I just finished reading Temple Grandin’s mom’s book called Thorn in my Pocket. It’s a memoir of raising Temple from a severely autistic baby/toddler to a very high functioning adult.
Anyway, in that book she was talking about what autism is and then said that one scientist (shoot I don’t have the book anymore so I can’t cite this properly) noticed that most children with autism have a parent or a grandparent who is/was an engineer or a career a lot like that.
It’s struck a massive cord with me. The man who comes on here and comments as Grumps is my grandfather on my mother’s side. He was an engineer and probably has THE most organized thinking I’ve ever seen in my life. Then I thought upon my mom who is the same, and my sisters Jennie and Juliet who’s a lot like that too. Then I thought about Brent and his dad who are both TOTALLY like that. Neat, tidy, left brainers who are good at things like math and organizing and compartmentalizing.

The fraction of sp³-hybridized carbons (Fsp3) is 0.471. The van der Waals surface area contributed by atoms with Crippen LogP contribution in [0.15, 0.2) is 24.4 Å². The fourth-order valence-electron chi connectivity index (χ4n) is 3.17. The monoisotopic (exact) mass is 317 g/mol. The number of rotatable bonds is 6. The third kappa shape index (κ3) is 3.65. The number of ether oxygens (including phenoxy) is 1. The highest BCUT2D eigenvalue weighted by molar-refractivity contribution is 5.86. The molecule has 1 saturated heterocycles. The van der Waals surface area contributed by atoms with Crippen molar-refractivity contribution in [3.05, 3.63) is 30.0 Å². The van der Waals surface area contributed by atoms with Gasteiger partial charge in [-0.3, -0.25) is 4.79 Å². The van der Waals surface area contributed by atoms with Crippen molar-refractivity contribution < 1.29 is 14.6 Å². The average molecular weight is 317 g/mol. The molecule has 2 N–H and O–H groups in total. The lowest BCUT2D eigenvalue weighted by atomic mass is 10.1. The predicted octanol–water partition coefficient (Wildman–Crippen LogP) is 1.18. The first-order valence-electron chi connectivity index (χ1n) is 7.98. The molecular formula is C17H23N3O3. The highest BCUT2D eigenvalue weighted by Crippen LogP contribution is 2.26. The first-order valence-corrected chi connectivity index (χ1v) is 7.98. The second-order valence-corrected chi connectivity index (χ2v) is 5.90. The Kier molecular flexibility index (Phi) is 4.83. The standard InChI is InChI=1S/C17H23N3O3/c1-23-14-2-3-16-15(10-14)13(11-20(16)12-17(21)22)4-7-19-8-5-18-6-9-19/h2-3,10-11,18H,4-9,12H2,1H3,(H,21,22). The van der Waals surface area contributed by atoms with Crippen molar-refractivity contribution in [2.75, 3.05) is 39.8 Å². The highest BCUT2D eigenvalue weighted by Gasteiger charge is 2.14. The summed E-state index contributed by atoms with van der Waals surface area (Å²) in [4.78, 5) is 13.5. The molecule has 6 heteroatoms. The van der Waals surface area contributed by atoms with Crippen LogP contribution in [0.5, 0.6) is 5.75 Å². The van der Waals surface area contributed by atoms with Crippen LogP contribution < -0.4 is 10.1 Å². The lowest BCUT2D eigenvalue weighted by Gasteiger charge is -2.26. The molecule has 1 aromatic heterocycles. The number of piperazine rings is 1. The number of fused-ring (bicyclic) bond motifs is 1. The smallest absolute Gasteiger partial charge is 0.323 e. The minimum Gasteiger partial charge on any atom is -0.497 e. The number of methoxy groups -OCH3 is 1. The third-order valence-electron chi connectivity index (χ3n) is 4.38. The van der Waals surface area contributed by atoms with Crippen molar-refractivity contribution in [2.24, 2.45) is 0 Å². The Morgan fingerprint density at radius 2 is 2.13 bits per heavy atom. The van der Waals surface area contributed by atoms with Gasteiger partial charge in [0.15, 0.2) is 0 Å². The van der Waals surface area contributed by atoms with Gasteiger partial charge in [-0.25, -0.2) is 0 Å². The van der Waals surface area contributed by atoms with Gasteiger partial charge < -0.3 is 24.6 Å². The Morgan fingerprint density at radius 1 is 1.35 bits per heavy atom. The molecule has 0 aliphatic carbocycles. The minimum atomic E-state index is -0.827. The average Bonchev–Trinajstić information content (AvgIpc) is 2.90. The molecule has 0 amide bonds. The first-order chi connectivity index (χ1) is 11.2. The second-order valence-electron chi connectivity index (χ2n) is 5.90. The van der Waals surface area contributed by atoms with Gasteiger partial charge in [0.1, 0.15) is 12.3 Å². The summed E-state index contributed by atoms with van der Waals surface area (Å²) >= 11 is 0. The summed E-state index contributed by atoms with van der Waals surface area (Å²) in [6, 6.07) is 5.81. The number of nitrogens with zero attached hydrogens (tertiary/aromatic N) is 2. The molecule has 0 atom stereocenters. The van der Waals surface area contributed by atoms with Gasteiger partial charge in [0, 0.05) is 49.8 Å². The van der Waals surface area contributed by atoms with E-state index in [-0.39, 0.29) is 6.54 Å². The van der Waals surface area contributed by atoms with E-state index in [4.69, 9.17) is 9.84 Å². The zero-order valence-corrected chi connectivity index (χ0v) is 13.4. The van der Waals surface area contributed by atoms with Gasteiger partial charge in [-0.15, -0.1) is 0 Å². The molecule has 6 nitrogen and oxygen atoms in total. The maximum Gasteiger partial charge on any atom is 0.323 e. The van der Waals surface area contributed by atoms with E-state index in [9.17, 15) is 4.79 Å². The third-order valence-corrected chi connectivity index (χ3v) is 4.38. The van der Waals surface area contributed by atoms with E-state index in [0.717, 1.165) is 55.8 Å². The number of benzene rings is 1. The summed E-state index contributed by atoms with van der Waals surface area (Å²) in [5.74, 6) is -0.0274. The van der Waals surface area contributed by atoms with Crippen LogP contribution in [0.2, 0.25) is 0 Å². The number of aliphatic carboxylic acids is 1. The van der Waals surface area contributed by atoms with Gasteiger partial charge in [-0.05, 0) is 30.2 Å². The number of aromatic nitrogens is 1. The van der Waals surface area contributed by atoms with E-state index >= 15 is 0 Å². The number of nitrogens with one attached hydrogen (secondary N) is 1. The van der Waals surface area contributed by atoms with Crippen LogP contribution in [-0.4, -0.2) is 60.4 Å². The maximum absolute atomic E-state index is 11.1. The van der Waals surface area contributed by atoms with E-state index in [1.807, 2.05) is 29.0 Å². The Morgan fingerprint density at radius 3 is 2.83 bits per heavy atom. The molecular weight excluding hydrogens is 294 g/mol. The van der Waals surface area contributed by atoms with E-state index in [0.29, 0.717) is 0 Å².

My dad’s side of that family, well, there’s a lot of genius there. My dad’s IQ is REALLY high along with my uncle Greg and many many of his children, if not all of them.
There are other family traits but I’m not going to point out the negative ones 🙂
Silas has a lot lot lot lot of genes in him that, when all put together, can be autism. Which, for some reason, comforts me greatly. I just think of how enduring my Grumps is. How wonderful of a person he is. How much I adore him. I love love love that Silas fits into that, an autistic child with a grandfather who’s an engineer. It makes it make a lot more sense and I love that I’ll always always always have a little bit of my Grumps with me :).
I think I’ve told you before how much I can relate to Silas. It’s scary. I can sit forever and sort buttons into colours. It’s so soothing. And lining the letter cards up with the squares in my carpet — oh what joy.
I like order also (but don’t look in my garage just now). I remember enjoying the details of printing just as exactly as our Mechanical Drawing teacher insisted. You could not advance to drawing lines, circles, shapes, etc. until your printing was exact. (This back in about 1938) Gramp